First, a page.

Invisible older persons arise

Reading Joseph Coughlin’s The Longevity Economy. Some very interesting ideas, very interesting. He sees older persons as consumers and in a good way. The growing numbers, especially since many are baby boomers, means more change for the society. Up to this point, marketing people and tech people have pretty much ignored older persons as a group. Sure the retirement industry and the pharmaceutical industry are marketing to them, but in many cases, that is to the dependency of older persons. Coughlin sees them more as vibrant people who are fully engaged in a society that tries to ignore them despite their $8 trillion in wealth.
Mostly, Coughlin places the blame on the rampant ageism in our society, an ageism developed over a century as we, in Carroll Estes’s term, medicalized old age. We made it a separate stage of life and one that did not include a complete membership in the main society anymore.
His approach meshes with the focus of the Department of Gerontology here at VCU. Ageism, we are realizing, is the most pervasive discriminatory and belittling theme of American society. Prejudice to no other group is tolerated as much as it is regarding older persons.
But Coughlin hits this prejudice in a place that just might be able to make some changes: American business. In his opinion, they need to get with the idea that much of their future business, in so many sectors, will come from older persons. And the solutions that older persons are coming up with may disrupt existing industries and companies. For example, we know people love their homes and want to stay in them. If we can bring the services of assisted living into the home at a reasonable price (and through Uber, Instacart and other new options we can), then what will be the affect on these huge residential institutions?
In the coming weeks, I’ll be sharing more insights from this work and similar ones. In the meantime, let’s try and think more creatively about some of these ‘old age problems’ we have made.

Three issues for advocacy

Three things you need to know about aging issues this week.

First, Senator Bernie Sanders, I-Vermont, has proposed raising the cap on the amount of earnings subject to Social Security Payroll tax withholding. “If we apply the Social Security payroll tax to income above $250,000, we could immediately bring in enough revenue to the Social Security trust fund to extend it for decades and also be able to increase benefits,” he says. Currently the cap is wage income of $118,500. And it does seem unfair that middle class and lower class folks have to pay on ALL of their income while upper class folks only pay on a small portion of their income. It makes a certain sense although those paying these higher payroll taxes on their wages would not, under the current system, recoup much from changed Social Security benefits. Thus Social Security would be of even less benefit to those in the upper middle class and above. Wouldn’t you think this politically powerful group would then work to change Social Security into a means-tested program or even eliminate it? Still….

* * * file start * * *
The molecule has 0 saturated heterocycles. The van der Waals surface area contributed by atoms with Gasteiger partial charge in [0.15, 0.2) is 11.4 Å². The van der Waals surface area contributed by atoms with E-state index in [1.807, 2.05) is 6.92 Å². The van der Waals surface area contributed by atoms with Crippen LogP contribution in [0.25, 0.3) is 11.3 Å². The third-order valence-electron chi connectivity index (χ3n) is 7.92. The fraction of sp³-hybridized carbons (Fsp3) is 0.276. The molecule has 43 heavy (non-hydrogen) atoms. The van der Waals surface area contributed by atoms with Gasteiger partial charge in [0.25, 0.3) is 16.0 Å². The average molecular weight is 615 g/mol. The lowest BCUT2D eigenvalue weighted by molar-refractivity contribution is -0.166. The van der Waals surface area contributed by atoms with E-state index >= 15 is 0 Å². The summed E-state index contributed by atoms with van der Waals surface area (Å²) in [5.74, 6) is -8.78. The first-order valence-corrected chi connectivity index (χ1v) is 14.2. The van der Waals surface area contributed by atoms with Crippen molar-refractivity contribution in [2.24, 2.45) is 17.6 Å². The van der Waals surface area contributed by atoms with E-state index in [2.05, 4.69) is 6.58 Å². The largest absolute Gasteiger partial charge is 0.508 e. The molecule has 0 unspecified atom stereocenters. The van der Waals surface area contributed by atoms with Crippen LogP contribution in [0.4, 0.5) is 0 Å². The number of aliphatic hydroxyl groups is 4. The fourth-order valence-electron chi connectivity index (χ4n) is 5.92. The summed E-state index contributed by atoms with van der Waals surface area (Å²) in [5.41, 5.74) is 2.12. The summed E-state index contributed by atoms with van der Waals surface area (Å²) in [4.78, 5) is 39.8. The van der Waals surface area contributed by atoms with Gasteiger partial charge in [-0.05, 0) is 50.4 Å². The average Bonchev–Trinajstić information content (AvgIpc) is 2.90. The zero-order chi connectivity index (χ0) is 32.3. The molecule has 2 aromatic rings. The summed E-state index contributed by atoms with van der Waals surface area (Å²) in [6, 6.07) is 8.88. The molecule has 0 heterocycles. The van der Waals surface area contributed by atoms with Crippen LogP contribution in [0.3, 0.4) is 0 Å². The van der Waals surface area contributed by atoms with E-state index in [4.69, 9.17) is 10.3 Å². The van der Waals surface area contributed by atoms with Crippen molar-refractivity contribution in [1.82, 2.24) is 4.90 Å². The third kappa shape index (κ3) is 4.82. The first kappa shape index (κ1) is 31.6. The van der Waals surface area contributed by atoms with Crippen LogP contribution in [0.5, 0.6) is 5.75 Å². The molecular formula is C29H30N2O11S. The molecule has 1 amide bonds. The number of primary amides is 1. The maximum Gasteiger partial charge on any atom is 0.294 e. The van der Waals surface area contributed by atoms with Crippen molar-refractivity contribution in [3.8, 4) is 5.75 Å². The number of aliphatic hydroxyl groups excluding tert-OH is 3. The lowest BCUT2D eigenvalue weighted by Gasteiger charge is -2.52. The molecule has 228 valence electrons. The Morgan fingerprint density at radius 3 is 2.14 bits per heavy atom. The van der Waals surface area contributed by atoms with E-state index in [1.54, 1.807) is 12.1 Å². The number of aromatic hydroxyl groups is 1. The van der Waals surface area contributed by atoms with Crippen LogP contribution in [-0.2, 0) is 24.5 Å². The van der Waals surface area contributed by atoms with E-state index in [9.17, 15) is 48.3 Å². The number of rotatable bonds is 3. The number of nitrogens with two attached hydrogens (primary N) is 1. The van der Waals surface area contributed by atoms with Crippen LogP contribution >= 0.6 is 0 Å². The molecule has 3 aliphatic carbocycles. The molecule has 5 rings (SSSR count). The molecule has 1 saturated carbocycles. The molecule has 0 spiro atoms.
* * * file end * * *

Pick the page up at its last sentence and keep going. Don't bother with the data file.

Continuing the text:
Second, Administration for Community Living issued the ‘final rule’ for the Long-Term Care Ombudsman Programs in the Federal Register. They have been working on this for years (actually, since 1975 when the program was first authorized in the Older Americans Act – 40 years or so should be perfect don’t you think?). Each state operates its ombudsman program a little differently and there is a beauty in diversity, but some consistency of approach is also helpful. After years of working with the states and other interested partners, official guidance is now available on how to operate a Long-Term Care (LTC) Ombudsman program. With the quality of Long Term Support Services still needing improvement, the demand for good LTC ombudsman can only increase. These programs are always looking for volunteers.

Third, the Senate Committee on Aging released a report on increasing the use of generics in Medicare Part D. You would think this would be a no-brainer that both parties could get behind. The Medicare Part D drug plans could do more to promote the use of generics; maybe some incentives are in order. But Medicare beneficiaries need education too so that they understand the safety and cost savings of using generic drugs. We probably need some ads on the History Channel and the Hallmark channel to counter the constant drug company ads. Oh, and then there’s the prescribers. But that’s a whole other post.

That’s it. Pick an issue. Do some advocacy!

How to Ignore Older Americans: Obama’s State of the Union Speech

Per the President, there is not much need to address issues around aging in this country. Nevermind that we are an aging society. Our changing demographics is one of the most important national (and global by the way) trends. But no need to address any issues around that.

Social Security provides the basic foundation of retirement income for older Americans. For 60% of those over the age of 65, Social Security provides a majority of income, in many cases, over 80% of income. Per the Social Security Trustees the Social Security Retirement Trust Fund (OASI) may run out in 2034. I know that is 20 years down the road and the President was looking at the next 15 years. Still this is the time to address the potential shortfall. Of course, he doesn’t want to bring this issue up. It is not one that he and the Congress are likely to find any common ground to make recommendations.